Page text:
Today is Good Friday, which means if you google “good friday philippines” you’ll come up with hundreds of stories about the annual ritual in which dozens of Filipino Catholics are nailed to the cross (real nails, right through their hands) in a reenactment of Jesus’ suffering. This is viewed by most of the world as a barbaric ritual, yet the tradition persists, particularly in the Northern Luzon province of Pampanga.  This year officials in that province seem to have made an attempt to ban foreigners from filming the ritual, in which at least 23 people were nailed to crosses, including several women.

According to Ching Pangilinan, a city tourism officer and one of the organizers, the ban was imposed after some foreigners took part in previous years just to make a film or make fun of the rites.   “We don’t want them to just make a mockery out of the tradition of the people here,” Pangilinan said.

Meanwhile the Philippine Roman Catholic Church said they are rejecting crucifixion, flagellation and similar practices of some Catholics during Holy Week.  “People should avoid self-flagellation. There are many other ways of repenting on our sins,” said Bishop Dinualdo Gutierrez of Marbel over Catholic Church-run Radyo Veritas.

I cannot count myself as a practicing Christian, but I always find Easter week a sobering period and I think this is due in large part to the fact that I experienced Easter some fifteen times in the Philippines.  It’s not about the crucifixions — although you can’t help but be aware of that.  But rather it’s about the fact that during Philippine “Holy Week” (which really is “Holy Half Week” since it pretty much starts on Thursday and goes through Sunday) you are constantly reminded of the progression during the week of Christ’s, passion,  suffering and execution.  On Thursday night you know it’s the night of the Last Supper followed by Jesus praying in Gethsemane, then on Friday you are acutely, painfully aware of the suffering that Jesus endured.   Everything — and I mean everything — shuts down in the Philippines on Good Friday.  Newspapers don’t publish.  Radio and TV stations go off the air.  (I wonder if this is still the case — I now it was in the 90’s.)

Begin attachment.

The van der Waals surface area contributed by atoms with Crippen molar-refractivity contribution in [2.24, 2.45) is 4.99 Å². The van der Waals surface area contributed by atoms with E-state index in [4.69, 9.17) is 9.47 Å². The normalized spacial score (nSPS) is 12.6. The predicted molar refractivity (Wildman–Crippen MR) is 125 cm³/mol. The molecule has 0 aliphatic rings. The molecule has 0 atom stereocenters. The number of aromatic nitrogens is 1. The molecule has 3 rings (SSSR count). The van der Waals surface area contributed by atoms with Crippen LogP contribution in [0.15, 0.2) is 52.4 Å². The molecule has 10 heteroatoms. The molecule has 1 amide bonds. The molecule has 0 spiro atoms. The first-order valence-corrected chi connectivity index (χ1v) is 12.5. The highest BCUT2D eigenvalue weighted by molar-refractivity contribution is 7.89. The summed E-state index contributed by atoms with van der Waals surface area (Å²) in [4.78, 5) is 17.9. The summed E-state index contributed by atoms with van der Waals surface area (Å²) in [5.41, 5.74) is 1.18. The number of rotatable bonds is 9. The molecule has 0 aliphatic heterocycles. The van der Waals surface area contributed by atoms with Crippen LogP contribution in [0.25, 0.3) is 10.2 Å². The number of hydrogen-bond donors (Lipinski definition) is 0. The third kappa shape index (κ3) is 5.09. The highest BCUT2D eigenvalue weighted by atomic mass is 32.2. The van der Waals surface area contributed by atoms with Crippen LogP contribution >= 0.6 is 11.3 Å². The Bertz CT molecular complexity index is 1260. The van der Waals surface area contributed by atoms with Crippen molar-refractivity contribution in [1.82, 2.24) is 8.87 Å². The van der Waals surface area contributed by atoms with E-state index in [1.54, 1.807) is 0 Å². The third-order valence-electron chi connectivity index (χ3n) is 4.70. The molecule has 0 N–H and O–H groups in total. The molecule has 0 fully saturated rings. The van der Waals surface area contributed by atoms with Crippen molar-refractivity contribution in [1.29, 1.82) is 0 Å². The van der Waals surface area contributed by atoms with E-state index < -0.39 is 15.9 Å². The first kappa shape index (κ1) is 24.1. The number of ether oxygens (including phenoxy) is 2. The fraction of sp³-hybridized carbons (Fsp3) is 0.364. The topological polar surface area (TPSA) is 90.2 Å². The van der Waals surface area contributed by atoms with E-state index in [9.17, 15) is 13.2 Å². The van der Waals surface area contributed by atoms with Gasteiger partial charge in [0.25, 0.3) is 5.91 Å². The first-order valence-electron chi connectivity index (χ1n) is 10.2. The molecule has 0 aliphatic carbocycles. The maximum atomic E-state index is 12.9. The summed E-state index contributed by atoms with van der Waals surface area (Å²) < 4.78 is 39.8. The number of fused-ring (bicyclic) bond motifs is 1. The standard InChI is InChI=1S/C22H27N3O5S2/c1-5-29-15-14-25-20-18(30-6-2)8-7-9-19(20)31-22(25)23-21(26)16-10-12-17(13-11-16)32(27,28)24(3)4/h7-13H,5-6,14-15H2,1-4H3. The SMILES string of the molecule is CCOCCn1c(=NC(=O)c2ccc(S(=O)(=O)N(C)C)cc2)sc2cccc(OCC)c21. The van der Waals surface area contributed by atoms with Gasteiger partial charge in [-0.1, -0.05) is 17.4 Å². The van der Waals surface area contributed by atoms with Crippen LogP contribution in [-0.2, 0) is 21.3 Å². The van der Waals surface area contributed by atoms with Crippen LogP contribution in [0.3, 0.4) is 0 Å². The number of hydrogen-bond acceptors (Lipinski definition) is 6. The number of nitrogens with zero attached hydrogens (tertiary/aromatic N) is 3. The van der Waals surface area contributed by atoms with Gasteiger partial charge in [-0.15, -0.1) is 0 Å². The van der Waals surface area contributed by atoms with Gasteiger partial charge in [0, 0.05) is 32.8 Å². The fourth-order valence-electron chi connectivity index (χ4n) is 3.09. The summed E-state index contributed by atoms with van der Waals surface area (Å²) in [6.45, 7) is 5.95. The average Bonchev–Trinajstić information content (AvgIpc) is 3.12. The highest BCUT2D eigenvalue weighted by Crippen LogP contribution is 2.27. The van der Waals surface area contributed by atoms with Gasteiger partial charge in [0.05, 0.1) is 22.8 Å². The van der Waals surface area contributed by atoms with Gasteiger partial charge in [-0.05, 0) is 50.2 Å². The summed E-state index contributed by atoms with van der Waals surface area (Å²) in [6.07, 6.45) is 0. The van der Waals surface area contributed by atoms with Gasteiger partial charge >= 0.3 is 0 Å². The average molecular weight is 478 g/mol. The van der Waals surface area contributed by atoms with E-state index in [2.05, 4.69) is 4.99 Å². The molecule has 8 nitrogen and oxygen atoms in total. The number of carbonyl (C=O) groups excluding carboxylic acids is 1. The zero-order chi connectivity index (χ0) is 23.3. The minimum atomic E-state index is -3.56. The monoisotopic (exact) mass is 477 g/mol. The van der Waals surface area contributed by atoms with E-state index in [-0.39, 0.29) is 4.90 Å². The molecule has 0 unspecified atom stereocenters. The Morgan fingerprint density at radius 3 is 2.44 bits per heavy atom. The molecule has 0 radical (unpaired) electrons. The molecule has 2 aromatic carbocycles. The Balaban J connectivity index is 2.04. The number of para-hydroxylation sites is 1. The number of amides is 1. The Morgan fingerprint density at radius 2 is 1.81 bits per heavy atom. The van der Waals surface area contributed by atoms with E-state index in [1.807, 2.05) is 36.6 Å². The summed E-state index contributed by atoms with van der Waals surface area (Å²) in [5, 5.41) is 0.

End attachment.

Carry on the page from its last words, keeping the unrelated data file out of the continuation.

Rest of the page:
It seems strange to me that in America the Christian celebration of Easter pretty much ignores Good Friday.  Work continues normally, of course there are masses celebrated at Catholic Churches and I presume the protestant churches have some kind of service — but there is hardly more than a brief mention of it on the media and usually that mention is to show a clip of a Philippine crucifixion as the world’s top example of extreme Good Friday observance.  I wonder why this is — why Christian America seemingly slips past Good Friday with little more than a nod of acknowledgment.

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